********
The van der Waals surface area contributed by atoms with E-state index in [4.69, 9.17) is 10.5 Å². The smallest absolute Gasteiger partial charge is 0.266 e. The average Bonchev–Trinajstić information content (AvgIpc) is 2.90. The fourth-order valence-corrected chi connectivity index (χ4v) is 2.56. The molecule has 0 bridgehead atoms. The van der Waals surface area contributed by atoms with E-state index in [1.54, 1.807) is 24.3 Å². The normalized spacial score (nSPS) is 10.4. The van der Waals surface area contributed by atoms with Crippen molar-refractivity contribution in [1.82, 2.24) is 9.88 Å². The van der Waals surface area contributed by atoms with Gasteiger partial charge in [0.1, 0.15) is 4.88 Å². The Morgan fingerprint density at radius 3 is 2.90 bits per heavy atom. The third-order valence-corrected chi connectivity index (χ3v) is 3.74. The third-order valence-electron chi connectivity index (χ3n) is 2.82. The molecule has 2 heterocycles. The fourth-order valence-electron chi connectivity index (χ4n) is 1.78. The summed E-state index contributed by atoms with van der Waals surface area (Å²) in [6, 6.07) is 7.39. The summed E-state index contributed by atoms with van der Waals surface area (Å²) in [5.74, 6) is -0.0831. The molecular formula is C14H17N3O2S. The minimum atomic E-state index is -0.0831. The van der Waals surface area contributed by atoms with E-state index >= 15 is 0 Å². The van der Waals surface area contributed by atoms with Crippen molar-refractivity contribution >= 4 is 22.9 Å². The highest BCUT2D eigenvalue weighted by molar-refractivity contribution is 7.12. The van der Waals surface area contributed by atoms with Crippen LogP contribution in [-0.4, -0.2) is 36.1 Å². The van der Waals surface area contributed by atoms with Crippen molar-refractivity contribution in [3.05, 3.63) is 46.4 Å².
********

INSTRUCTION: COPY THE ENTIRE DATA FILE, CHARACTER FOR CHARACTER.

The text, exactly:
The van der Waals surface area contributed by atoms with E-state index in [4.69, 9.17) is 10.5 Å². The smallest absolute Gasteiger partial charge is 0.266 e. The average Bonchev–Trinajstić information content (AvgIpc) is 2.90. The fourth-order valence-corrected chi connectivity index (χ4v) is 2.56. The molecule has 0 bridgehead atoms. The van der Waals surface area contributed by atoms with E-state index in [1.54, 1.807) is 24.3 Å². The normalized spacial score (nSPS) is 10.4. The van der Waals surface area contributed by atoms with Crippen molar-refractivity contribution in [1.82, 2.24) is 9.88 Å². The van der Waals surface area contributed by atoms with Gasteiger partial charge in [0.1, 0.15) is 4.88 Å². The Morgan fingerprint density at radius 3 is 2.90 bits per heavy atom. The third-order valence-corrected chi connectivity index (χ3v) is 3.74. The third-order valence-electron chi connectivity index (χ3n) is 2.82. The molecule has 2 heterocycles. The fourth-order valence-electron chi connectivity index (χ4n) is 1.78. The summed E-state index contributed by atoms with van der Waals surface area (Å²) in [6, 6.07) is 7.39. The summed E-state index contributed by atoms with van der Waals surface area (Å²) in [5.74, 6) is -0.0831. The molecular formula is C14H17N3O2S. The minimum atomic E-state index is -0.0831. The van der Waals surface area contributed by atoms with E-state index >= 15 is 0 Å². The van der Waals surface area contributed by atoms with Crippen molar-refractivity contribution >= 4 is 22.9 Å². The highest BCUT2D eigenvalue weighted by molar-refractivity contribution is 7.12. The van der Waals surface area contributed by atoms with Crippen LogP contribution in [-0.4, -0.2) is 36.1 Å². The van der Waals surface area contributed by atoms with Crippen molar-refractivity contribution in [3.05, 3.63) is 46.4 Å².